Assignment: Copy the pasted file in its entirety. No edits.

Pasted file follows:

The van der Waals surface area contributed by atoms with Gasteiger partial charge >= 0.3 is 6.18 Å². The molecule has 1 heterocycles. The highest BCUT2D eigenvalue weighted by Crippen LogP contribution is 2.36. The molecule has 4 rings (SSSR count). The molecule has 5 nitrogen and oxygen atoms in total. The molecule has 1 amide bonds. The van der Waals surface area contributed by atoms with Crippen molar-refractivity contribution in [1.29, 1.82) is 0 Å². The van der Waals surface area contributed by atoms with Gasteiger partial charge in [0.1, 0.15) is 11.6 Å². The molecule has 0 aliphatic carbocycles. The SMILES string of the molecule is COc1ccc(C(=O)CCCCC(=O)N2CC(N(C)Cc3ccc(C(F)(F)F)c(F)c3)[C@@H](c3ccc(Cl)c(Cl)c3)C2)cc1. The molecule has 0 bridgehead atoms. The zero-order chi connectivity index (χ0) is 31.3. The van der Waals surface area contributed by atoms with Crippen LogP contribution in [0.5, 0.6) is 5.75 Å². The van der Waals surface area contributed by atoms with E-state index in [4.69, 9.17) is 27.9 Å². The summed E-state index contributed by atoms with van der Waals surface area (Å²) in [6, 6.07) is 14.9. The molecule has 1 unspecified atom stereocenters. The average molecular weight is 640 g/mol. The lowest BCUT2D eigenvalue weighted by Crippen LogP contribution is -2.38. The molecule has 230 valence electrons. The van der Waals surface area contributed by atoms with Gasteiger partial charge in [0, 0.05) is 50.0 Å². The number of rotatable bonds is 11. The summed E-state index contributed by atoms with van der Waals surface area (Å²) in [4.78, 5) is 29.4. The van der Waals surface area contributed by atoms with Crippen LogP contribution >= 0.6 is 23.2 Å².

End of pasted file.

The van der Waals surface area contributed by atoms with Gasteiger partial charge >= 0.3 is 6.18 Å². The molecule has 1 heterocycles. The highest BCUT2D eigenvalue weighted by Crippen LogP contribution is 2.36. The molecule has 4 rings (SSSR count). The molecule has 5 nitrogen and oxygen atoms in total. The molecule has 1 amide bonds. The van der Waals surface area contributed by atoms with Crippen molar-refractivity contribution in [1.29, 1.82) is 0 Å². The van der Waals surface area contributed by atoms with Gasteiger partial charge in [0.1, 0.15) is 11.6 Å². The molecule has 0 aliphatic carbocycles. The SMILES string of the molecule is COc1ccc(C(=O)CCCCC(=O)N2CC(N(C)Cc3ccc(C(F)(F)F)c(F)c3)[C@@H](c3ccc(Cl)c(Cl)c3)C2)cc1. The molecule has 0 bridgehead atoms. The zero-order chi connectivity index (χ0) is 31.3. The van der Waals surface area contributed by atoms with Crippen LogP contribution in [0.5, 0.6) is 5.75 Å². The van der Waals surface area contributed by atoms with E-state index in [4.69, 9.17) is 27.9 Å². The summed E-state index contributed by atoms with van der Waals surface area (Å²) in [6, 6.07) is 14.9. The molecule has 1 unspecified atom stereocenters. The average molecular weight is 640 g/mol. The lowest BCUT2D eigenvalue weighted by Crippen LogP contribution is -2.38. The molecule has 230 valence electrons. The van der Waals surface area contributed by atoms with Gasteiger partial charge in [0, 0.05) is 50.0 Å². The number of rotatable bonds is 11. The summed E-state index contributed by atoms with van der Waals surface area (Å²) in [4.78, 5) is 29.4. The van der Waals surface area contributed by atoms with Crippen LogP contribution >= 0.6 is 23.2 Å².